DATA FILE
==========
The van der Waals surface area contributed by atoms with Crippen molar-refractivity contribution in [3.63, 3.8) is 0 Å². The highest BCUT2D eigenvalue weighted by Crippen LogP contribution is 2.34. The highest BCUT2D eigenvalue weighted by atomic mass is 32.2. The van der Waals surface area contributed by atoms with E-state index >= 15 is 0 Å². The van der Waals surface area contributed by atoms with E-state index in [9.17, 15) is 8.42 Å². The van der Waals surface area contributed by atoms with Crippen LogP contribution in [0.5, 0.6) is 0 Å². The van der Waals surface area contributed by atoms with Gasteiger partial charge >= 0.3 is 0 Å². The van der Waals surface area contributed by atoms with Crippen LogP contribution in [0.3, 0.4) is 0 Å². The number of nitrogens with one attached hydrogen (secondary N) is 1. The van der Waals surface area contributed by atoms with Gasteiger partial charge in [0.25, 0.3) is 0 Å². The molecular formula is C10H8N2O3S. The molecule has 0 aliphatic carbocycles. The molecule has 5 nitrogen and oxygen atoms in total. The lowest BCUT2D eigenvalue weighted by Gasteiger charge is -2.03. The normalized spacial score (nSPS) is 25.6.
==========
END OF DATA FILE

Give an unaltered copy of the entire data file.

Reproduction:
The van der Waals surface area contributed by atoms with Crippen molar-refractivity contribution in [3.63, 3.8) is 0 Å². The highest BCUT2D eigenvalue weighted by Crippen LogP contribution is 2.34. The highest BCUT2D eigenvalue weighted by atomic mass is 32.2. The van der Waals surface area contributed by atoms with E-state index >= 15 is 0 Å². The van der Waals surface area contributed by atoms with E-state index in [9.17, 15) is 8.42 Å². The van der Waals surface area contributed by atoms with Crippen LogP contribution in [0.5, 0.6) is 0 Å². The van der Waals surface area contributed by atoms with Gasteiger partial charge >= 0.3 is 0 Å². The van der Waals surface area contributed by atoms with Crippen LogP contribution in [0.3, 0.4) is 0 Å². The number of nitrogens with one attached hydrogen (secondary N) is 1. The van der Waals surface area contributed by atoms with Gasteiger partial charge in [0.25, 0.3) is 0 Å². The molecular formula is C10H8N2O3S. The molecule has 0 aliphatic carbocycles. The molecule has 5 nitrogen and oxygen atoms in total. The lowest BCUT2D eigenvalue weighted by Gasteiger charge is -2.03. The normalized spacial score (nSPS) is 25.6.